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Ankylosing Spondylitis is easy to treat. Or is it?

Ankylosing Spondylitis is easy to treat. Or is it?

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Like most rheumatologists in Australia, I reckon Ankylosing Spondylitis is easy to treat.

Most respond to anti-inflammatory medications, either the NSAIDs or Cox-2 inhibitors. If one of these doesn’t work, there are plenty of others to try instead.

Add to that plenty of exercise. Preferably low impact.

And some rheumatologists like yours truly even advocate some nutrition measures to help (consider anti-inflammatory eating) and of course the usual lifestyle measures of stopping smoking and losing weight.

Easy.

Many respond.

And for those who don’t, at least in a relatively rich country like Australia, and as long as they meet the government-set criteria, we can use the TNF-inhibitor medications (trade names: Enbrel, Humira, Remicade, Simponi & Cimzia).

And rheumatologists as a group would expect these to work, and to work very well and quickly. At least 80 - 90% of the patients I place on these medications do really well so it’s an expectation that there’ll be a happy and grateful patient after a couple of injections.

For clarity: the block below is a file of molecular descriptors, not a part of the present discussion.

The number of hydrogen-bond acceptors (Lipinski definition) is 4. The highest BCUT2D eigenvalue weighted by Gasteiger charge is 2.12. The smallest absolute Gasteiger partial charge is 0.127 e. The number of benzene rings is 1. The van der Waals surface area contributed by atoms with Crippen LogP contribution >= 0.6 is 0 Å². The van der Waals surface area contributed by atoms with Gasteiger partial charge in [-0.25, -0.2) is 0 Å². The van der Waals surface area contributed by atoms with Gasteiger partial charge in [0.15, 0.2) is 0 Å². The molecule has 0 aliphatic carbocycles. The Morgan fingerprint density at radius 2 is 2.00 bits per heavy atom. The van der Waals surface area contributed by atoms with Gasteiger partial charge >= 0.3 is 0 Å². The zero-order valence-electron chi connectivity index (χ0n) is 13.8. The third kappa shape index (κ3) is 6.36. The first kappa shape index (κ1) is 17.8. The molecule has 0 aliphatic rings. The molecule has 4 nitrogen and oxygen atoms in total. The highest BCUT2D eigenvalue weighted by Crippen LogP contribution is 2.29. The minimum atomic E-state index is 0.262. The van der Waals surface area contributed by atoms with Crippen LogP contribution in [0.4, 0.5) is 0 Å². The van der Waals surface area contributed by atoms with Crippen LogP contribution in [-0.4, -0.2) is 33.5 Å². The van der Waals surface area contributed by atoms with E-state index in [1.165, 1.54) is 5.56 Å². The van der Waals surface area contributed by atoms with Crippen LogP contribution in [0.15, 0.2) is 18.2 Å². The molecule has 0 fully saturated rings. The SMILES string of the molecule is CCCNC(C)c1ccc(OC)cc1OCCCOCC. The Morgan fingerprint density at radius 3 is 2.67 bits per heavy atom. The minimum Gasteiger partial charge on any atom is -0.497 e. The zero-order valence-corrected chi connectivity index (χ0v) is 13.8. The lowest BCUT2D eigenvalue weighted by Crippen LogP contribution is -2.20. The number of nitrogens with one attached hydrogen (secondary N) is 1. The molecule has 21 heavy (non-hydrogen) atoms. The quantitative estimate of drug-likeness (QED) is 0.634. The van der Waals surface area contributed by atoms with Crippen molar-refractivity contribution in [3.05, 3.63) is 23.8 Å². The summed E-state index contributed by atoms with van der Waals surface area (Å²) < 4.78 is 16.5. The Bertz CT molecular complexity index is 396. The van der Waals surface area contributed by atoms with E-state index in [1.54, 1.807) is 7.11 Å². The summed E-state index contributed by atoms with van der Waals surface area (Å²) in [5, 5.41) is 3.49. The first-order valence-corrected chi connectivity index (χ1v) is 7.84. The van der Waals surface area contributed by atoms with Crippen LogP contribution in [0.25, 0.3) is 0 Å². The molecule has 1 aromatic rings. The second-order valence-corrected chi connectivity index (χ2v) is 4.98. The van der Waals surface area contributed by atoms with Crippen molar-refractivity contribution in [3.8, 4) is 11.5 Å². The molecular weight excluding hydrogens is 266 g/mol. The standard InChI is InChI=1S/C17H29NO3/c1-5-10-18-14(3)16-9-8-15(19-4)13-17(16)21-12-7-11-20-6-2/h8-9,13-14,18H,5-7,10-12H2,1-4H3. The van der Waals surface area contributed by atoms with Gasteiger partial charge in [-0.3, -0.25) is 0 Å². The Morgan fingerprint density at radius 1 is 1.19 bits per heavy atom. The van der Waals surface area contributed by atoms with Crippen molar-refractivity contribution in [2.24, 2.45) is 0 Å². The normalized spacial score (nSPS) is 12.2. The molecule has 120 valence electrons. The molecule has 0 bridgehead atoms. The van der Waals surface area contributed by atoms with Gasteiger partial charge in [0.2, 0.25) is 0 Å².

Only, some patients don’t seem so happy. And understandably, not so grateful. And then it becomes not-so-easy. 

While I think it’s the minority, there are clearly patients with ankylosing spondylitis with persistent pain and stiffness despite being on “the best” we have.

I’ve had a number of patients in this difficult scenario in recent times and the thought process I then go through includes:

  • They’ve typically presented late (i.e. the diagnosis was delayed by many years), and there is significant restriction and deformity/damage present. Stuff that is irreversible and which causes chronic symptoms. TNF-inhibitor medications cannot help this.
  • They’ve typically presented late, and have already been subjected to a number of events and illnesses leading the patients to develop a centralised pain syndrome, such as fibromyalgia. TNF-inhibitor medications do not help this.
  • Rethink the diagnosis. Did we make a mistake? Is another diagnosis missed? 
  • Perhaps the patient is truly TNF-inhibitor resistant? This is a problem as we don’t currently have another class of biologic agents subsidised by our health system for ankylosing spondylitis but we eagerly anticipate the IL-17 inhibitors, eg Secukinumab.

As a group, ankylosing spondylitis can be very satisfying for the rheumatologist to treat.

Most respond and through relatively simple measures, we can make important improvements in quality of life.

For some, it is not quite so easy. I’m recognising this more.

Feel free to share your experience.

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